From pilot experiments towards industrial production of recycled plastics

News 2020-06-23 at 23:36
Construction waste. © The Karelia University of Applied Sciences

The Karelia University of Applied Sciences is investigating whether it would be profitable to establish an industrial-scale plant in the North Karelia region, which would handle construction and agricultural plastics collected from the region. The topic has been studied in several theses. The investigation is part of the Circwaste subproject in North Karelia.

Recycling plastic is more environmentally friendly than incineration

One thesis compared the life cycle effects of incineration and recycling of plastic derived from construction waste. By incinerating plastic, emissions from manufacturing can be avoided by approx. 0.6–0.7 t CO2-eq/t. This means that by incinerating one tonne of sorted plastic from the construction site, about 25 per cent of the plastic’s life cycle carbon footprint can be avoided.

Correspondingly, the recycling of plastic avoids carbon dioxide emissions of about 1.2–1.4 t CO2-eq/t. Recycling reduces the carbon footprint of a plastic life cycle by about 50 per cent. Based on these observations, it appears that, in terms of environmental impact, plastic recycling would be a clearly better option than incineration.

The same study also looked at the amounts of different types of plastic generated on the construction site. Based on the results, most of the plastic waste generated on the construction site is packaging, protective and film plastic or PE-LD. Most of that plastic was visually fairly clean, but some have dust and other contaminants from the construction site.

Collecting plastic from farms cost-effectively

The Karelia University of Applied Sciences has also studied the transport and collection costs of agricultural plastic collection and considered improving the cost-effectiveness of operations in North Karelia. About 21 million tonnes of waste are generated annually in agriculture in Finland, of which about 12,000 tonnes is plastic waste. A significant part of plastic waste is bale plastic, which accounts for about half of all the plastic waste. However, agricultural waste is not covered by municipal waste management and thus farmers are responsible for the proper treatment of plastic waste.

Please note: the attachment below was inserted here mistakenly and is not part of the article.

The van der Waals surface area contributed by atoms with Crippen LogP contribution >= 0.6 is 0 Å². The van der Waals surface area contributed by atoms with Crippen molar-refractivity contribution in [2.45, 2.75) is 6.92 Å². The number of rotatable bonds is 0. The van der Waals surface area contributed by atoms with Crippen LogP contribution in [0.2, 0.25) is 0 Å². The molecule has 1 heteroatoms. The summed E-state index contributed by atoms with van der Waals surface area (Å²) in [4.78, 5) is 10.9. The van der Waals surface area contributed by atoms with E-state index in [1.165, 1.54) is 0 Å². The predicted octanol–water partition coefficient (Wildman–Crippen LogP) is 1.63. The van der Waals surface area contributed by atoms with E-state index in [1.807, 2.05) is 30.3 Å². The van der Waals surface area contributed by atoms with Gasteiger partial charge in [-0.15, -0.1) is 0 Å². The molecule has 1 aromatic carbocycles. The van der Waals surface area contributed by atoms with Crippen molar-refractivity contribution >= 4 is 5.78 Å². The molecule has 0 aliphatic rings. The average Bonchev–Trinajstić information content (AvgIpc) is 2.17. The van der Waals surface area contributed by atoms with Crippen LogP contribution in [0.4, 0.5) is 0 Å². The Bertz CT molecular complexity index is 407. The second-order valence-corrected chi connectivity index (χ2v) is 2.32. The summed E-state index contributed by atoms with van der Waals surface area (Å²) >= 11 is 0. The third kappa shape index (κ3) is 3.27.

“There haven’t been any permanent solutions for the collection of agricultural plastics and the costs of collection have hardly been studied before in Finland," says Simo Paukkunen, Project Specialist at the Karelia University of Applied Sciences. In the autumn of 2019, Central Union of Agricultural Producers and Forest Owners MTK and the Itä-Suomen murskauskeskus Oy began collecting agricultural waste plastic, but Paukkunen does not yet have any detailed information on the scope of operations.

Based on a modelling, the most cost-effective option for farmers and the most efficient option for transport companies was to collect plastics from farms every three years. "Previous studies have examined the pain threshold of farmers for the collection price of plastic and collecting plastic every three years falls into this price range," says Paukkunen.

In terms of quantity, the amount of agricultural plastics alone remains so small that it is not profitable to operate on an industrial scale. However, there could be potential if the film plastic of construction waste could be utilised in addition to agricultural plastics in material flows. The study excludes the economic competitiveness of plastic products because, for example, recycled products made from waste plastics are not suitable for food use.

Unique composite plastic from waste-derived materials

The Circwaste subproject of South Karelia is also investigating the possibilities of utilising building-derived plastic material on a pilot scale. A pilot line for the production of composite material of construction waste has been established at the Kukkurinmäki treatment centre in Lappeenranta. Product development is carried out in cooperation between LUT University and Wimao Oy.

“The compositions of waste-derived material streams vary, which brings its own challenge to product manufacturing,” says Sami Matthews, Postdoctoral Researcher at LUT University.

LUT's subproject also examines which processing methods and working stages are best suited for products made from recycled fibre composites. The LUT study is exploring an alternative to the injection moulding method using the compression moulding method as wood fibres present challenges in utilising traditional injection moulding. Wood fibres do not withstand high temperatures or pressures, so processing conditions should be optimal.

Based on the tests, it also appears that the composite material, in terms of its technical properties, would meet the properties required for industrial-scale production. The cutting surface of the material is of high quality and does not crumble.

Globally, the research conducted by LUT is unique. “In our view, no one else is currently researching the post-processing of wood-plastic composites,” says Matthews. In the future, the mechanical durability of recycled material and the potential risks before switching to mass production will be further investigated.

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